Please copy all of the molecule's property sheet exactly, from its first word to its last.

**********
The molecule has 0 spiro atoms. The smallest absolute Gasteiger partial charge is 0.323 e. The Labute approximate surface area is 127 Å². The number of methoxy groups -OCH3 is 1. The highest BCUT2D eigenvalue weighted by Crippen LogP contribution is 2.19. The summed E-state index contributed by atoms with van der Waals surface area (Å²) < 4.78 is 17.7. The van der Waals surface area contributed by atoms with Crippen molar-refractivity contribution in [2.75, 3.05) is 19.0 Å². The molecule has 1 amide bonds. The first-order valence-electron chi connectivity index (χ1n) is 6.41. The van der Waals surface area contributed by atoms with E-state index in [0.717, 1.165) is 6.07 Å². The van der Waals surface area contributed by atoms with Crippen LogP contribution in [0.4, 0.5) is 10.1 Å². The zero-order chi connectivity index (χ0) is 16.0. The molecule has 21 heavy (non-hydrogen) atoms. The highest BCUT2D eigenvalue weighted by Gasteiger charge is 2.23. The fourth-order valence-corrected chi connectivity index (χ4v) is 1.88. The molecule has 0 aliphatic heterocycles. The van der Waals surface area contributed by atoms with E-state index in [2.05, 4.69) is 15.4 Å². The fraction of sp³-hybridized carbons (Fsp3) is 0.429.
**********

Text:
The molecule has 0 spiro atoms. The smallest absolute Gasteiger partial charge is 0.323 e. The Labute approximate surface area is 127 Å². The number of methoxy groups -OCH3 is 1. The highest BCUT2D eigenvalue weighted by Crippen LogP contribution is 2.19. The summed E-state index contributed by atoms with van der Waals surface area (Å²) < 4.78 is 17.7. The van der Waals surface area contributed by atoms with Crippen molar-refractivity contribution in [2.75, 3.05) is 19.0 Å². The molecule has 1 amide bonds. The first-order valence-electron chi connectivity index (χ1n) is 6.41. The van der Waals surface area contributed by atoms with E-state index in [0.717, 1.165) is 6.07 Å². The van der Waals surface area contributed by atoms with Crippen LogP contribution in [0.4, 0.5) is 10.1 Å². The zero-order chi connectivity index (χ0) is 16.0. The molecule has 21 heavy (non-hydrogen) atoms. The highest BCUT2D eigenvalue weighted by Gasteiger charge is 2.23. The fourth-order valence-corrected chi connectivity index (χ4v) is 1.88. The molecule has 0 aliphatic heterocycles. The van der Waals surface area contributed by atoms with E-state index in [2.05, 4.69) is 15.4 Å². The fraction of sp³-hybridized carbons (Fsp3) is 0.429.